News Feature | June 16, 2020

Atlanta's Surprisingly Popular Solution To Water And Sewer Improvements: Sales Tax

Peter Chawaga - editor

By Peter Chawaga


Though it’s hard to imagine calling a city tax “popular,” a recent vote in Atlanta indicated that a vast majority of residents favor renewing a 1 percent sales and use tax that would raise money for water and sewer efforts.

The municipal options sales tax (MOST), which was originally imposed in October 2004, will be reinstated for a maximum of four years in order to raise $750 million for the city’s drinking water and wastewater services. Following a primary election earlier this month, more than 71 percent of voters cast “yes” ballots to renew it.

“The tax helps pay for an estimated $4 billion in investments to the city’s water and sewer improvements as mandated by its two federal consent decrees,” The Neighbor reported. “The tax has brought in over $1.8 billion in revenue since October 2004 … and its ‘revenue has staved off a 25% increase in water/sewer rates.’”

The Atlanta Department of Watershed Management credits the MOST tax with helping to fund the repair and replacement of over 387 miles of sewer infrastructure, a dramatic reduction in the number and volume of sewer spills, and other sewer system improvements that have supported $5 billion in development over the years.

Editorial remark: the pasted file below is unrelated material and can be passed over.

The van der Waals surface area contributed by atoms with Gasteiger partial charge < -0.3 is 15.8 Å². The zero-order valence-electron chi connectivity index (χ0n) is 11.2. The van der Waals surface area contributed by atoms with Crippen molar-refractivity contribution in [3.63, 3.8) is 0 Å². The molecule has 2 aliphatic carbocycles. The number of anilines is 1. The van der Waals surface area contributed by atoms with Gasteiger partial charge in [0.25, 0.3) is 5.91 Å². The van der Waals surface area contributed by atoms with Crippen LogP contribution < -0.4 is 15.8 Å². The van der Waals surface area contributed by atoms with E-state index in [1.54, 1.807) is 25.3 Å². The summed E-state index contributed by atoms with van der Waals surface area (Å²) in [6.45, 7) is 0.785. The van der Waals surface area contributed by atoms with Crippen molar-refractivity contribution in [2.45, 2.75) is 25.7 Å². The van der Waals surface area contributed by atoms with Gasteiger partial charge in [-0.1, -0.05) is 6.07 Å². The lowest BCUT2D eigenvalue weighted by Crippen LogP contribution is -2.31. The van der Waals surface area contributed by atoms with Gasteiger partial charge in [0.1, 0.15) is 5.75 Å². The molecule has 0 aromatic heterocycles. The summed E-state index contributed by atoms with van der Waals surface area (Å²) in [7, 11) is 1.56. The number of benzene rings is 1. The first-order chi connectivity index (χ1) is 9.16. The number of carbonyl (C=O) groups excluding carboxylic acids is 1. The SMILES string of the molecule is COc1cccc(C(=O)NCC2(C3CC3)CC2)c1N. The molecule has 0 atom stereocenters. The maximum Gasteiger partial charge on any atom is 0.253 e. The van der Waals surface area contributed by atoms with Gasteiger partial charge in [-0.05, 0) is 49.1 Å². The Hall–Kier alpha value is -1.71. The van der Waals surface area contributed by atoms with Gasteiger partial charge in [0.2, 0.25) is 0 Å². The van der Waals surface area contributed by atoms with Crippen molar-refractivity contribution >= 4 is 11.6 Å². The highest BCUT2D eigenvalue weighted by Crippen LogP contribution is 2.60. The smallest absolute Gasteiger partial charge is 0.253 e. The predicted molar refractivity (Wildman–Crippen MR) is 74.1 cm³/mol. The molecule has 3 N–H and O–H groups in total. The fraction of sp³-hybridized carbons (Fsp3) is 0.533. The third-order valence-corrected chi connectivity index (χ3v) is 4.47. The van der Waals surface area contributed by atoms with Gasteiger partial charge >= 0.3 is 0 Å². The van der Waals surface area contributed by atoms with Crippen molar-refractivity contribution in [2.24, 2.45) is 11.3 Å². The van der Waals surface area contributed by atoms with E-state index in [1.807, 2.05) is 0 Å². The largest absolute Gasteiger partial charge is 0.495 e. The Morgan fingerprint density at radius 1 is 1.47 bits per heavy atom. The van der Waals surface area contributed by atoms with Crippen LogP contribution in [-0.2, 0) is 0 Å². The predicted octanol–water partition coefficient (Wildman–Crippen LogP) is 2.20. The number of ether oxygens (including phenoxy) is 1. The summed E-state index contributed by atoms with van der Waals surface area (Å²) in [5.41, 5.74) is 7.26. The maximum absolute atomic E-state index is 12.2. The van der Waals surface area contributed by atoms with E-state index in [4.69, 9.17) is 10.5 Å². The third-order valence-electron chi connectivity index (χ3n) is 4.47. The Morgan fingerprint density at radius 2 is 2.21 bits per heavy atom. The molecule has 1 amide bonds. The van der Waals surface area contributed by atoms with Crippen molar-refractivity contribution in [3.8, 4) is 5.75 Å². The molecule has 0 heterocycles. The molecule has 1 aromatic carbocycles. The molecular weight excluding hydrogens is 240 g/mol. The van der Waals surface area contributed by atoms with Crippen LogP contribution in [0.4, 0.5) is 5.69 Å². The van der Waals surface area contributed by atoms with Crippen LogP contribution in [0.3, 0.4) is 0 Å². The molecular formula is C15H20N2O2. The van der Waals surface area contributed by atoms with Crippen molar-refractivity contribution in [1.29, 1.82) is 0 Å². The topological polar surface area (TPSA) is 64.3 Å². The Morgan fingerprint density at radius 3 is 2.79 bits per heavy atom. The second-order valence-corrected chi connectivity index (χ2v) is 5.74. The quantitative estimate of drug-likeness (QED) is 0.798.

The tax also appears to be a necessary funding lifeline in a place where rates are already steep.

“Among the nation’s 50 largest cities, Atlanta already has the highest monthly residential sewer bill (an average of $140) for typical residential water services … and the country’s third highest monthly combined water/sewer bill (just under $200),” according to The Neighbor.

By transporting some of this financial burden to a sales tax, the city has found a way to source contributions from those who utilize its water and wastewater infrastructure but are not technically ratepayers.

“This is really the only available way to capture revenue from people who use the system but don’t live here,” Howard Shook, a city councilman, told The Neighbor. “They work here; they shop here; they visit here. They leave their mark and wear and tear on the system but don’t pay into it as the ratepayers do.”

To read more about how drinking water and wastewater utilities pay for their operations, visit Water Online’s Funding Solutions Center.